Southland gets through court cases faster

NICCI MCDOUGALL
Last updated 05:00 24/03/2014

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Southland is getting through its court cases faster than the national average thanks to changes to court processes, the Ministry of Justice says.

Figures released by Courts Minister Chester Borrows show the average age of court cases in southern courts in April was 133 days but in December it was 114 - a 14.2 per cent decrease.

The average amount of time a criminal court case was active in Southland and Central Otago was 66 days, well below the national average of 101 days.

Invercargill lawyers Katy Barker and John Fraser have noticed an improvement in the speed of criminal court cases.

Ms Barker welcomed faster court proceedings and said it was beneficial for everyone involved in the system, particularly victims and defendants.

Mr Fraser said he had noticed an increase in turnaround speed of cases as a result of the new Criminal Procedure Act.

But Invercargill lawyer Hugo Young said he had not noticed a speed-up. However, there had been a noticeable drop in the number of cases coming before the courts.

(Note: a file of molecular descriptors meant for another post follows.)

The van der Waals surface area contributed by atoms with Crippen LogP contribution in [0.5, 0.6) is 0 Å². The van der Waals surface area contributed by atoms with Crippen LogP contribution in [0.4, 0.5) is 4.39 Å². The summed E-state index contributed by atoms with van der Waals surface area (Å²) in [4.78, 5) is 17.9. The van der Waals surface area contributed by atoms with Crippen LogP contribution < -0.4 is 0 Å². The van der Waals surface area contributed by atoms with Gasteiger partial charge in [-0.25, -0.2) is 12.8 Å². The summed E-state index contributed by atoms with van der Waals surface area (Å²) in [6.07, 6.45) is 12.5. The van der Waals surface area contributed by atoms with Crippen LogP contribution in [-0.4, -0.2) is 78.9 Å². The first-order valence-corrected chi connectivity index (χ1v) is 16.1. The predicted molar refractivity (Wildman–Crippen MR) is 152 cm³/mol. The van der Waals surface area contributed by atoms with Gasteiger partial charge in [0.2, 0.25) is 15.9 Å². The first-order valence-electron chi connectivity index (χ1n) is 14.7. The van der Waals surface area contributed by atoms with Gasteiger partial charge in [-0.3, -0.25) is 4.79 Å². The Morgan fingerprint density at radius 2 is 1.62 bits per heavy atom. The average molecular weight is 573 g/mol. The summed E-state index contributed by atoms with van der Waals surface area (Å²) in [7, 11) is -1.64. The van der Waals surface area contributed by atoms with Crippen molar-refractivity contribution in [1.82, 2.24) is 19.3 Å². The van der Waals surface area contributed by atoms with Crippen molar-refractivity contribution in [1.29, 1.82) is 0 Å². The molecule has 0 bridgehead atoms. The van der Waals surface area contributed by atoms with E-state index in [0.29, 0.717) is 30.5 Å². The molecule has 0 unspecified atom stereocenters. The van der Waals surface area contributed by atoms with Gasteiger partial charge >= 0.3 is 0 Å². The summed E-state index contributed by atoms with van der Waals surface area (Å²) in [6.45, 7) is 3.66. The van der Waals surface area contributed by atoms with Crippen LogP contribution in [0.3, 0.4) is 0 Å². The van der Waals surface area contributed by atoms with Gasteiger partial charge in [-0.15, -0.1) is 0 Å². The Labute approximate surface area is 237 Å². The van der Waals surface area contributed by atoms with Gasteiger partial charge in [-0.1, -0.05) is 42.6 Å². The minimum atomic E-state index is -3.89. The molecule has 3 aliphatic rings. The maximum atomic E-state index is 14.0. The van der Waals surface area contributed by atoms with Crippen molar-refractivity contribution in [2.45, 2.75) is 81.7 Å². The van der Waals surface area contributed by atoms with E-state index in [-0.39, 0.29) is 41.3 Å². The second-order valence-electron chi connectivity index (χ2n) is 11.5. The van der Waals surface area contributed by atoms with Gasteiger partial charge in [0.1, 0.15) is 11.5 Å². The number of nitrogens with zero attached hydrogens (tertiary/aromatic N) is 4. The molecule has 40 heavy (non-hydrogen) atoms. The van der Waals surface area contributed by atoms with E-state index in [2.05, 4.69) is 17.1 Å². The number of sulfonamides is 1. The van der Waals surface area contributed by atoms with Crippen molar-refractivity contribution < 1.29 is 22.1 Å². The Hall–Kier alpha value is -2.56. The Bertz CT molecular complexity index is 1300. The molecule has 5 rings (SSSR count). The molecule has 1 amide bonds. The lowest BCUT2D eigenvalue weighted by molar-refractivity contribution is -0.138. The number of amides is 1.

Southland area commander Inspector Lane Todd welcomed the speed-up, attributing it to the drop in crime throughout Southland. Police had also dealt with some low-end offending outside court.

A faster court system took pressure off victims and it assisted police with the time they had to prepare and be in court, he said.

The ministry has set a goal of halving the time it takes to deliver court services by 2017.

Mr Borrows said changes to the way courts operated had made a big difference in Southland. However, there were still delays in the system.

"The challenges we continue to face in our court system is that while waiting times are now coming down, they have been rising for many years, and remain too high.

"We need to continue our focus on improving our court processes, the way different players in the court system work together, and preventing unnecessary delays in the court system," he said.

The Criminal Procedure Act, introduced in July, was designed to simplify, streamline and speed up court services and to benefit the people involved in the criminal justice system through no fault of their own, Mr Borrows said.

Police could now file charges electronically instead of hand-delivering them to the courts. Corrections could file pre-sentence reports electronically and bring prisoners and defendants to court electronically through audio-visual links, he said.

"I'm pleased to say these changes are already starting to pay off in places like Southland.

"I want to congratulate the Southland court staff and court staff across the country for the way they have delivered this step-change in the way our court system works."

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- The Southland Times

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